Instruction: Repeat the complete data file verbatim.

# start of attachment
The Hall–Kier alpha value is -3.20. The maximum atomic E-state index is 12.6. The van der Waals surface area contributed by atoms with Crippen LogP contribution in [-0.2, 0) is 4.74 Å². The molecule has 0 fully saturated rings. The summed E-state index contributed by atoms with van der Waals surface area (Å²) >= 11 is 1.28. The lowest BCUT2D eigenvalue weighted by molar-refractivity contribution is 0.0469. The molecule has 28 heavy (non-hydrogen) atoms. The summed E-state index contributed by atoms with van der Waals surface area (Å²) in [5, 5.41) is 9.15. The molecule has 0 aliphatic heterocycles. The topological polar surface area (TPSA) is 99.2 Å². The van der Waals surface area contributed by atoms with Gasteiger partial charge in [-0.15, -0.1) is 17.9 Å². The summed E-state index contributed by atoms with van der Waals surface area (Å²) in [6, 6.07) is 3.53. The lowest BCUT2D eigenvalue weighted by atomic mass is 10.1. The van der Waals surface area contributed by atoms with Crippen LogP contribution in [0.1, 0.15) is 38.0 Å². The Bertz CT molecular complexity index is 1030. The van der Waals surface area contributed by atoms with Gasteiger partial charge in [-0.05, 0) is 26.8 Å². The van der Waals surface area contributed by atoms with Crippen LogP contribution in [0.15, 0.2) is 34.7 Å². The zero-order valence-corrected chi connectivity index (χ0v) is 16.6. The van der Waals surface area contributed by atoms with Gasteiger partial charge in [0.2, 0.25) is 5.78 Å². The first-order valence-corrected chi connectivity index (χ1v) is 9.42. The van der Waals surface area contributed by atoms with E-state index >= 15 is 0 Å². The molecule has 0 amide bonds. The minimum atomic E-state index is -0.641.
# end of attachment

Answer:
The Hall–Kier alpha value is -3.20. The maximum atomic E-state index is 12.6. The van der Waals surface area contributed by atoms with Crippen LogP contribution in [-0.2, 0) is 4.74 Å². The molecule has 0 fully saturated rings. The summed E-state index contributed by atoms with van der Waals surface area (Å²) >= 11 is 1.28. The lowest BCUT2D eigenvalue weighted by molar-refractivity contribution is 0.0469. The molecule has 28 heavy (non-hydrogen) atoms. The summed E-state index contributed by atoms with van der Waals surface area (Å²) in [5, 5.41) is 9.15. The molecule has 0 aliphatic heterocycles. The topological polar surface area (TPSA) is 99.2 Å². The van der Waals surface area contributed by atoms with Gasteiger partial charge in [-0.15, -0.1) is 17.9 Å². The summed E-state index contributed by atoms with van der Waals surface area (Å²) in [6, 6.07) is 3.53. The lowest BCUT2D eigenvalue weighted by atomic mass is 10.1. The van der Waals surface area contributed by atoms with Crippen LogP contribution in [0.1, 0.15) is 38.0 Å². The Bertz CT molecular complexity index is 1030. The van der Waals surface area contributed by atoms with Gasteiger partial charge in [-0.05, 0) is 26.8 Å². The van der Waals surface area contributed by atoms with Crippen LogP contribution in [0.15, 0.2) is 34.7 Å². The zero-order valence-corrected chi connectivity index (χ0v) is 16.6. The van der Waals surface area contributed by atoms with Gasteiger partial charge in [0.2, 0.25) is 5.78 Å². The first-order valence-corrected chi connectivity index (χ1v) is 9.42. The van der Waals surface area contributed by atoms with E-state index >= 15 is 0 Å². The molecule has 0 amide bonds. The minimum atomic E-state index is -0.641.